"TV Relationship Expert Dr. Michelle is your relationship, career and personal coach for advice and coaching on life, love, and work."
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Dear Friends,

I believe we can learn a lot from each other’s difficulties and accomplishments. I created the Ask Dr. Michelle column to share my advice with many people at the same time, who although they don’t know it, are often facing some of the same challenges. I hope that my comments provide you with some insight into situations that you are facing in your life. If you have a question that you want me to answer, submit it below. I wish you all the best. (I try to answer as many questions as possible, but please understand that due to the number of questions that I receive I am not able to answer every question.)

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How do I become a successful relationship and family counselor?

  • Question: I watch you on TV and I must say that I love what you do. My major is sociology and my minor is psychology. My aspirations are to go to graduate school and get my Master’s in Counseling and become certified in Marriage and Family Therapy. My question is “do you have any advice for someone who is aspiring to become a relationship counselor?” Is there any specific path that I should take in order to become a successful relationship and family counselor?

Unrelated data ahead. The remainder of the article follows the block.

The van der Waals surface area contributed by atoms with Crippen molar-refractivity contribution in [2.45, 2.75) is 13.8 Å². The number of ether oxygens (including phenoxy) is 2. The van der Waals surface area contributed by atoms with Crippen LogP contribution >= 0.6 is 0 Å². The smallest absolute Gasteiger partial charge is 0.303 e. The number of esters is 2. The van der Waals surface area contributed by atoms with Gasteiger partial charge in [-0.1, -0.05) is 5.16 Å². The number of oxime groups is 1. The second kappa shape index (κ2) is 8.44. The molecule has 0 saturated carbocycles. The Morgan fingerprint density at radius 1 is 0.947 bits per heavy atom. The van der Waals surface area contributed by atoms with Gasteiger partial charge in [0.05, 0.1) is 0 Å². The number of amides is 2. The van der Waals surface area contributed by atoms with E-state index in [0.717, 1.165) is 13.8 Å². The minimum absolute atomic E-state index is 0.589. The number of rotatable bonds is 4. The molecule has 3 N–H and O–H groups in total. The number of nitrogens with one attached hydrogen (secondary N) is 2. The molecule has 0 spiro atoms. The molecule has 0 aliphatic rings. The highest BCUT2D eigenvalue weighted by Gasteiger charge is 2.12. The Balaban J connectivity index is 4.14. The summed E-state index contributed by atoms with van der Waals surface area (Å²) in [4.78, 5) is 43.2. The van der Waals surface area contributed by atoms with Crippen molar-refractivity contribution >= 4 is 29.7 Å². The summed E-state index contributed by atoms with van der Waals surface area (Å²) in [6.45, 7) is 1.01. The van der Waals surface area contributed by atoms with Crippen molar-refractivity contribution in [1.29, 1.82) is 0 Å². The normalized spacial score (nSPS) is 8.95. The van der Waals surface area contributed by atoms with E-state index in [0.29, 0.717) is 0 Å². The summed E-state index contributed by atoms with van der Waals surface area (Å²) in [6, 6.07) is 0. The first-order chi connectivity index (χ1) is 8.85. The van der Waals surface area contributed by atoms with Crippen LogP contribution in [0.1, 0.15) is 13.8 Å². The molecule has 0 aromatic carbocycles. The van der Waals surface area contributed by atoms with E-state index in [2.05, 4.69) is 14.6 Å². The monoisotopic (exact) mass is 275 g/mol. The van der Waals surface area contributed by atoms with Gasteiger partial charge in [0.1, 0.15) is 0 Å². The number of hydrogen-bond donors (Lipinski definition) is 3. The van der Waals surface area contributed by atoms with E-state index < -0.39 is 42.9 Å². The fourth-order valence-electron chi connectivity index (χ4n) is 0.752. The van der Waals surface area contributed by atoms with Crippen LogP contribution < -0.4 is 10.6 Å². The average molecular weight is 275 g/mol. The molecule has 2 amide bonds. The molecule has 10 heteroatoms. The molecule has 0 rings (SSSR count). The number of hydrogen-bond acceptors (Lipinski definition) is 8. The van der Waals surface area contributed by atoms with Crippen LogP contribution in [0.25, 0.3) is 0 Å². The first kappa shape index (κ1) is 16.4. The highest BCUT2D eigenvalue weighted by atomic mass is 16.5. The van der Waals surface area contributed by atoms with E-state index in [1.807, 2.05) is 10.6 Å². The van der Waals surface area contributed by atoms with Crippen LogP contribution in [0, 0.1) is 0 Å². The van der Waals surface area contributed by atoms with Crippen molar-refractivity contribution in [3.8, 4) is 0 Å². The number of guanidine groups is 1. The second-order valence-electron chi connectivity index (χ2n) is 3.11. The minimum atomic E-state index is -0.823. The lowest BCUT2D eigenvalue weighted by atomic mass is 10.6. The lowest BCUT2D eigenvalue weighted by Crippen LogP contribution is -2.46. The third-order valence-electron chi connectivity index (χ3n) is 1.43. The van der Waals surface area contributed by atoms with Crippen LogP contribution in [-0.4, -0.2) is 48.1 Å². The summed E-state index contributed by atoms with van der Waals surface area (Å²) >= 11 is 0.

• Answer: There are several approaches to a career as a mental health professional who specializes in working with couples.  You could become a clinical psychologist, a counseling psychologist, a clinical social worker, a marriage and family therapist, or a relationship coach.  Each profession differs by its focus on human behavior and its approach to helping the client(s) resolve problems.  In order to know which classes to take and subjects to major in, you really have to do more research to understand which of these jobs (or others) might appeal to you most.  Most of the careers require a master’s degree or a Ph.D. and when you are finished with graduate school you typically have to take an exam and become “licensed” to practice psychotherapy in your state.